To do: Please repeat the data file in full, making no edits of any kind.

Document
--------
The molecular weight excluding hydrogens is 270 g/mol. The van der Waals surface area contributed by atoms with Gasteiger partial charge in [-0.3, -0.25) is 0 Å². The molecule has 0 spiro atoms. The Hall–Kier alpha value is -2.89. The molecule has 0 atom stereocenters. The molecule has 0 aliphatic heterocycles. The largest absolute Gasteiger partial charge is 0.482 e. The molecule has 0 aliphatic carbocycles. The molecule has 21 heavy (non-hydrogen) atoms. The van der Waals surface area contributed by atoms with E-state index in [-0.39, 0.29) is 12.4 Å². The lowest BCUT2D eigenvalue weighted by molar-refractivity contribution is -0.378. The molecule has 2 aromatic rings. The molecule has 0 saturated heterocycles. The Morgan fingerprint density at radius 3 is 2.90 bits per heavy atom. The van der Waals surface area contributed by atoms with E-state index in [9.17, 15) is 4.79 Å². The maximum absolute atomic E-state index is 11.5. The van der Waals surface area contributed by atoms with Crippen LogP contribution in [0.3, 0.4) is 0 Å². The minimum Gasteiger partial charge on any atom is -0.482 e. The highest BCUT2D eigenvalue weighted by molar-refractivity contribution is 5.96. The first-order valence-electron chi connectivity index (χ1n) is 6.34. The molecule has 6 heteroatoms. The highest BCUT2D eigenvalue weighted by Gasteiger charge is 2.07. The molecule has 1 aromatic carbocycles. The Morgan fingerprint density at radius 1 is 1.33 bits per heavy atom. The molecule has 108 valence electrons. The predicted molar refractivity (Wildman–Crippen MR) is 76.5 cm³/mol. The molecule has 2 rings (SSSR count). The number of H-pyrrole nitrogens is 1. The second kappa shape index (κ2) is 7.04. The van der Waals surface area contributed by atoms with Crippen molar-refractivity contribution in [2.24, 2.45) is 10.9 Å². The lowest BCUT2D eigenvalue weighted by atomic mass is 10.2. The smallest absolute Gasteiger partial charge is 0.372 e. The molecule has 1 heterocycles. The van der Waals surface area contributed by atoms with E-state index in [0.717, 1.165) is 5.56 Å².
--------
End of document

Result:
The molecular weight excluding hydrogens is 270 g/mol. The van der Waals surface area contributed by atoms with Gasteiger partial charge in [-0.3, -0.25) is 0 Å². The molecule has 0 spiro atoms. The Hall–Kier alpha value is -2.89. The molecule has 0 atom stereocenters. The molecule has 0 aliphatic heterocycles. The largest absolute Gasteiger partial charge is 0.482 e. The molecule has 0 aliphatic carbocycles. The molecule has 21 heavy (non-hydrogen) atoms. The van der Waals surface area contributed by atoms with E-state index in [-0.39, 0.29) is 12.4 Å². The lowest BCUT2D eigenvalue weighted by molar-refractivity contribution is -0.378. The molecule has 2 aromatic rings. The molecule has 0 saturated heterocycles. The Morgan fingerprint density at radius 3 is 2.90 bits per heavy atom. The van der Waals surface area contributed by atoms with E-state index in [9.17, 15) is 4.79 Å². The maximum absolute atomic E-state index is 11.5. The van der Waals surface area contributed by atoms with Crippen LogP contribution in [0.3, 0.4) is 0 Å². The minimum Gasteiger partial charge on any atom is -0.482 e. The highest BCUT2D eigenvalue weighted by molar-refractivity contribution is 5.96. The first-order valence-electron chi connectivity index (χ1n) is 6.34. The molecule has 6 heteroatoms. The highest BCUT2D eigenvalue weighted by Gasteiger charge is 2.07. The molecule has 1 aromatic carbocycles. The Morgan fingerprint density at radius 1 is 1.33 bits per heavy atom. The molecule has 108 valence electrons. The predicted molar refractivity (Wildman–Crippen MR) is 76.5 cm³/mol. The molecule has 2 rings (SSSR count). The number of H-pyrrole nitrogens is 1. The second kappa shape index (κ2) is 7.04. The van der Waals surface area contributed by atoms with Crippen molar-refractivity contribution in [2.24, 2.45) is 10.9 Å². The lowest BCUT2D eigenvalue weighted by atomic mass is 10.2. The smallest absolute Gasteiger partial charge is 0.372 e. The molecule has 1 heterocycles. The van der Waals surface area contributed by atoms with E-state index in [0.717, 1.165) is 5.56 Å².